You're nothing but a sexual harassment," my 7-year-old son said to his younger sister. He was responding to her description of him as a "poopie-doopie head."

Oh, no, I thought to myself. Not this. We'd already been mired in what was probably the low point of this long car trip--an annoying cascade of traded stream-of-consciousness insults. But this was much, much worse. This meant explanations and definitions and a ruling from me on the descriptive noun "a sexual harassment"--in or out of bounds?

Mom was home working, so she skipped this family trip. Now my kids were quietly awaiting my wisdom. I was on.

"Where did you hear that?" I chuckled, hinting that I found some humor in the expression and hoping that might defuse the debate.

"From Tommy. Why, is it bad?" he asked. "Can we say it?" his sister chimed in.

"Listen, there's a McDonald's up here . . ." I began. But they wouldn't be deflected.

"What does it mean, Daddy?" they asked in unison.

I worked my way through a definition (something about being mean to someone just because they were a boy or girl) and the boundaries (it probably wasn't a good idea to accuse someone of it, particularly a teacher or Grandma and Grandpa, with whom we'd be staying). Then we all pondered the event for a bit. Well, they pondered; I worried.

I always worry when they ponder something that I've said, and now I was worrying about even more: That my son's vocabulary was increasingly influenced by peers and not parents ("This rocks," and "This rots," he said repeatedly on this trip, giving me a chill). And so, presumably, was he. And my 5-year-old-but-just-moments-ago-a-baby daughter had moved from perking her ears up at the first notes of the "Barney" theme song to perking her ears up at anything containing the words "sex" or "love." She even asked me if clothes I put out for her were sexy, an adjective, it occurred to me, I don't use comfortably. Another big chill.

They still looked pretty puny as I studied them in the rearview mirror, strapped in and barely visible past the bags and boxes and coolers and suitcases and pockets full of amusements and snacks with which I'd surrounded them for two seven-hour rides. I'd have purchased that little VCR-television combination package if I could have figured out how to fit it in.

In fact, it was my inclination to constantly surround them with stuff in an attempt to preempt any possible discomfort or dissatisfaction that led to the first shock of the trip, a shock that jostled me into realizing they wouldn't be puny for long.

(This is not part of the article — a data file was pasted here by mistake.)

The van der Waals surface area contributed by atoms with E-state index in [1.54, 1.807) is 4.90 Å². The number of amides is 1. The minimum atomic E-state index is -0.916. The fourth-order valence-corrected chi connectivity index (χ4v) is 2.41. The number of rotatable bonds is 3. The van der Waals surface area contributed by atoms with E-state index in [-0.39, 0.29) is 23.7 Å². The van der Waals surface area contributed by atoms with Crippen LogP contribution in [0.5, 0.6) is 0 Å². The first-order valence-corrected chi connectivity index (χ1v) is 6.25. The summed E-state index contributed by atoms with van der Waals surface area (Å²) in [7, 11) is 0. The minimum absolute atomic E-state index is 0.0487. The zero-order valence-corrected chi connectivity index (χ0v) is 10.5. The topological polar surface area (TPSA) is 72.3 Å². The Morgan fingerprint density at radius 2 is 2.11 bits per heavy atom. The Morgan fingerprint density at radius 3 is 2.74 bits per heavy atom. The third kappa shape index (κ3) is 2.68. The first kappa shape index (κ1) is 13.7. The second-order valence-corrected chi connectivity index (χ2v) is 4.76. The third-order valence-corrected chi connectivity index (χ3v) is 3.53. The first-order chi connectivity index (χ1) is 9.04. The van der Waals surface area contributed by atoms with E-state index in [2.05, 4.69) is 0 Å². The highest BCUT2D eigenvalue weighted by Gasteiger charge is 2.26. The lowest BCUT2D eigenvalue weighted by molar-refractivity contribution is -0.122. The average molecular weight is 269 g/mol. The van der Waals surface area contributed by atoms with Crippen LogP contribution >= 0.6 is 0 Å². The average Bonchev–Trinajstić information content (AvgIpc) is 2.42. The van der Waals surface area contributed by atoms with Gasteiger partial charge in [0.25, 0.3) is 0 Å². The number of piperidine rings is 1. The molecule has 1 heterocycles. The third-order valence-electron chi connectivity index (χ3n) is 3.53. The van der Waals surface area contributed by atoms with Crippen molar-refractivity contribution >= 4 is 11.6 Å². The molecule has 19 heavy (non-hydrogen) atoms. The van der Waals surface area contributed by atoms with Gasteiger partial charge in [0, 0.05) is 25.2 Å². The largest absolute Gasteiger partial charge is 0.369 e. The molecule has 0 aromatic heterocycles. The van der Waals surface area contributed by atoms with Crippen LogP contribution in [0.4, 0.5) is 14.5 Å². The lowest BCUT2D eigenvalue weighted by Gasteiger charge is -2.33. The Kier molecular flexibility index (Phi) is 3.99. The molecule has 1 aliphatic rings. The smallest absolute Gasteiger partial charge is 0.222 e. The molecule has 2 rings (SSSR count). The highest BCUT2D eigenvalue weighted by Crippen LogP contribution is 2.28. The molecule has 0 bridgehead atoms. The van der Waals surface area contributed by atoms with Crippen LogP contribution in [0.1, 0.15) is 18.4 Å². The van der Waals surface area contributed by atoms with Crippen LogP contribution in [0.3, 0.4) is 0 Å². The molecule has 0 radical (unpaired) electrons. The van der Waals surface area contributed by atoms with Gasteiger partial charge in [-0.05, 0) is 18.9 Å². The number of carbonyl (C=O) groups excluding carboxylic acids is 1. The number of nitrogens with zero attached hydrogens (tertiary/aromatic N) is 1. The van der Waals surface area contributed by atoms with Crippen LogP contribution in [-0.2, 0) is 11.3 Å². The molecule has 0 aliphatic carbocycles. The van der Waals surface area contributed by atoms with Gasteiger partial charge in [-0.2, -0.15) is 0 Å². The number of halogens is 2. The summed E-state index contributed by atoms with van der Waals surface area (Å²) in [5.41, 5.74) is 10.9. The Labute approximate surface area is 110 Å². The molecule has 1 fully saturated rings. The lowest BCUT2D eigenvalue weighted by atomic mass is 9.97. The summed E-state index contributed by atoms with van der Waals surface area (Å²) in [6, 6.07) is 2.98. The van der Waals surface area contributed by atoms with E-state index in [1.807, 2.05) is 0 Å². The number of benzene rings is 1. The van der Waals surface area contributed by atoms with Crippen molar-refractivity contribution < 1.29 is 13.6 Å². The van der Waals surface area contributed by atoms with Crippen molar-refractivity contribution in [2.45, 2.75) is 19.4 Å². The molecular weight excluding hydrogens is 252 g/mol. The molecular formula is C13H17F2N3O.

"Sometimes you're too nice," my daughter said seriously after returning from a Kmart visit where I'd indulged them further. And, despite her brother's subtle efforts to will her to silence (he stared at her incredulously, seeing his livelihood threatened), she went on to point out that I sometimes gave in too easily. She was right, and I wasn't prepared for her to be.

My son's turn came with the strong smell of fresh manure on a farmer's field during one stop. "Oh come on. It's not that bad," I yelled to them as they streaked to the car holding their noses and screeching. "Ew. Ew. Ew. Ew. Ew. Ew." I refused to unlock the car any more quickly and told them they were acting like babies.

"Did your dad used to tell you things like that?" my son, his fingers still squeezing his nose, snorted sarcastically and nasally as we pulled away, which added to the effect that he had become a different, more mature person--perhaps even a New Yorker. Of course my dad did, and I remember first seeing him as less than a god when he irritatingly belittled my discomfort with ice-cold, leg-aching lake water or my disappointment with a cookie ruined by coconut. I was never at ease with my own fatherhood/godliness, but I found I was unprepared for the crack in it this reflected.

That's how the trip went--steadily increasing my awareness of their growth and my need to keep up and fear that I might not. My daughter's discomfort in the men's room, my son hinting that I shouldn't be so critical of an annoying waitress. My daughter justifiably questioning my logic in one no-candy ruling and my son asking me which was worse, the infrequent beer he watched me drink at home with growing interest, or the soda I'd just refused him. My daughter examining and commenting on my clothes and my son examining and commenting on the odometer and the speed limit.

"So, are there any songs we can sing?" I said at one point, when they looked dramatically bored, like little James Deans. They looked at each other and smirked. My daughter finally suggested some songs, including one by the Backstreet Boys, whom I knew little about. And my son cheerfully named a band I'd never heard of. Enthusiasm waned and instead they talked to each other.

I watched the scenery outside moving by very, very quickly.